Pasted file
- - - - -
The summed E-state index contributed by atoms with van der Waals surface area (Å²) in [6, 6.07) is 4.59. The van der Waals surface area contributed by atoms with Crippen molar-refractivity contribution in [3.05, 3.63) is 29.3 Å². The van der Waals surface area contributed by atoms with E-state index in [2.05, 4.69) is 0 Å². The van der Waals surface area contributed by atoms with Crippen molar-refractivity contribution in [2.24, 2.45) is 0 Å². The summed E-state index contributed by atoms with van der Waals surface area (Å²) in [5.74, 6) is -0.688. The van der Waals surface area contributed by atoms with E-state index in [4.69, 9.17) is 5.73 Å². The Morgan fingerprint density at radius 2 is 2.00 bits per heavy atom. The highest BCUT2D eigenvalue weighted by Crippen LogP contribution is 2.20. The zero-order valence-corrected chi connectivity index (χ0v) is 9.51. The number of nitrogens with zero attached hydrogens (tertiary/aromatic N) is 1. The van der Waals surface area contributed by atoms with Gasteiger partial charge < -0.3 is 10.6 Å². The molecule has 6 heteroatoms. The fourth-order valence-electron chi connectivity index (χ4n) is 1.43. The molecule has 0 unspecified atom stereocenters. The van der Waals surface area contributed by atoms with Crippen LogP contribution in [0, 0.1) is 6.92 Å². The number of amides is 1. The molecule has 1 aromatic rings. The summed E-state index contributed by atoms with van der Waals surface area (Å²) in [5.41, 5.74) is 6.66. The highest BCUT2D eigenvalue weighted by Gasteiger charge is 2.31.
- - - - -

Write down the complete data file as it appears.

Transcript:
The summed E-state index contributed by atoms with van der Waals surface area (Å²) in [6, 6.07) is 4.59. The van der Waals surface area contributed by atoms with Crippen molar-refractivity contribution in [3.05, 3.63) is 29.3 Å². The van der Waals surface area contributed by atoms with E-state index in [2.05, 4.69) is 0 Å². The van der Waals surface area contributed by atoms with Crippen molar-refractivity contribution in [2.24, 2.45) is 0 Å². The summed E-state index contributed by atoms with van der Waals surface area (Å²) in [5.74, 6) is -0.688. The van der Waals surface area contributed by atoms with E-state index in [4.69, 9.17) is 5.73 Å². The Morgan fingerprint density at radius 2 is 2.00 bits per heavy atom. The highest BCUT2D eigenvalue weighted by Crippen LogP contribution is 2.20. The zero-order valence-corrected chi connectivity index (χ0v) is 9.51. The number of nitrogens with zero attached hydrogens (tertiary/aromatic N) is 1. The van der Waals surface area contributed by atoms with Gasteiger partial charge < -0.3 is 10.6 Å². The molecule has 6 heteroatoms. The fourth-order valence-electron chi connectivity index (χ4n) is 1.43. The molecule has 0 unspecified atom stereocenters. The van der Waals surface area contributed by atoms with Crippen LogP contribution in [0, 0.1) is 6.92 Å². The number of amides is 1. The molecule has 1 aromatic rings. The summed E-state index contributed by atoms with van der Waals surface area (Å²) in [5.41, 5.74) is 6.66. The highest BCUT2D eigenvalue weighted by Gasteiger charge is 2.31.